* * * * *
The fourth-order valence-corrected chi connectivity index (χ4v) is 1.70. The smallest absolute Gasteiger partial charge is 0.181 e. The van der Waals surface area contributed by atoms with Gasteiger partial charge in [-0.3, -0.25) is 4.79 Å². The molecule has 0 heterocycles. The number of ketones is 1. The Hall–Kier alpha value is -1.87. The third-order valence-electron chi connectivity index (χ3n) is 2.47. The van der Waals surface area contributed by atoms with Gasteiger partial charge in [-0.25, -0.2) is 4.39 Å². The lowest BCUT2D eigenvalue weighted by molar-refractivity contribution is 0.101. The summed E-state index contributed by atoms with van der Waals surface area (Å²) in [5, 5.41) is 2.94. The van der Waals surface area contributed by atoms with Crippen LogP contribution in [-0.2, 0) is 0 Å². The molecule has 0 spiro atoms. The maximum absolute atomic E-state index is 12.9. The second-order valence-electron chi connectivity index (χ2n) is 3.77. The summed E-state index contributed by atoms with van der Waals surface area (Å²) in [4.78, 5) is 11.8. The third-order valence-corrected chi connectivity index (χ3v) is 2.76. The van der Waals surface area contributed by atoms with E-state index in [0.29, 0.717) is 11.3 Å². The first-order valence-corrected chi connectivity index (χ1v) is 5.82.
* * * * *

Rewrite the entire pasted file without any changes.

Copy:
The fourth-order valence-corrected chi connectivity index (χ4v) is 1.70. The smallest absolute Gasteiger partial charge is 0.181 e. The van der Waals surface area contributed by atoms with Gasteiger partial charge in [-0.3, -0.25) is 4.79 Å². The molecule has 0 heterocycles. The number of ketones is 1. The Hall–Kier alpha value is -1.87. The third-order valence-electron chi connectivity index (χ3n) is 2.47. The van der Waals surface area contributed by atoms with Gasteiger partial charge in [-0.25, -0.2) is 4.39 Å². The lowest BCUT2D eigenvalue weighted by molar-refractivity contribution is 0.101. The summed E-state index contributed by atoms with van der Waals surface area (Å²) in [5, 5.41) is 2.94. The van der Waals surface area contributed by atoms with Crippen LogP contribution in [-0.2, 0) is 0 Å². The molecule has 0 spiro atoms. The maximum absolute atomic E-state index is 12.9. The second-order valence-electron chi connectivity index (χ2n) is 3.77. The summed E-state index contributed by atoms with van der Waals surface area (Å²) in [4.78, 5) is 11.8. The third-order valence-corrected chi connectivity index (χ3v) is 2.76. The van der Waals surface area contributed by atoms with E-state index in [0.29, 0.717) is 11.3 Å². The first-order valence-corrected chi connectivity index (χ1v) is 5.82.